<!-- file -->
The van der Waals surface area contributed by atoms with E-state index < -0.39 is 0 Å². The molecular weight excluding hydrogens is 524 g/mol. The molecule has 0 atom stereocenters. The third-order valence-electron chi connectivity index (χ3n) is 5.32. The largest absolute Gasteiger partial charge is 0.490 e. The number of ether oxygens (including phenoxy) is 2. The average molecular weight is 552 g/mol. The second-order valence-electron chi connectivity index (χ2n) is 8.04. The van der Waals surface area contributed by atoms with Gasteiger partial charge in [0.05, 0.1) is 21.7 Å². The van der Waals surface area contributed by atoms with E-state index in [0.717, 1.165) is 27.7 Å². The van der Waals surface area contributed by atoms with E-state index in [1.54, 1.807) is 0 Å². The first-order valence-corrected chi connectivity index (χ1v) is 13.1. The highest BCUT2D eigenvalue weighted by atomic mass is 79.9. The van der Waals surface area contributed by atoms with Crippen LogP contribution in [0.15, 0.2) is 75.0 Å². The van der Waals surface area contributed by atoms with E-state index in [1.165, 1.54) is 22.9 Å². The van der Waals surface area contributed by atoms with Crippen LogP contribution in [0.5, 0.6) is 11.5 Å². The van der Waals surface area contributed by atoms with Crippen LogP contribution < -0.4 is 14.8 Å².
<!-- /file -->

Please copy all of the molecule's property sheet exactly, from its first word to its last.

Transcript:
The van der Waals surface area contributed by atoms with E-state index < -0.39 is 0 Å². The molecular weight excluding hydrogens is 524 g/mol. The molecule has 0 atom stereocenters. The third-order valence-electron chi connectivity index (χ3n) is 5.32. The largest absolute Gasteiger partial charge is 0.490 e. The number of ether oxygens (including phenoxy) is 2. The average molecular weight is 552 g/mol. The second-order valence-electron chi connectivity index (χ2n) is 8.04. The van der Waals surface area contributed by atoms with Gasteiger partial charge in [0.05, 0.1) is 21.7 Å². The van der Waals surface area contributed by atoms with E-state index in [0.717, 1.165) is 27.7 Å². The van der Waals surface area contributed by atoms with E-state index in [1.54, 1.807) is 0 Å². The first-order valence-corrected chi connectivity index (χ1v) is 13.1. The highest BCUT2D eigenvalue weighted by atomic mass is 79.9. The van der Waals surface area contributed by atoms with Crippen LogP contribution in [0.15, 0.2) is 75.0 Å². The van der Waals surface area contributed by atoms with E-state index in [1.165, 1.54) is 22.9 Å². The van der Waals surface area contributed by atoms with Crippen LogP contribution in [0.5, 0.6) is 11.5 Å². The van der Waals surface area contributed by atoms with Crippen LogP contribution < -0.4 is 14.8 Å².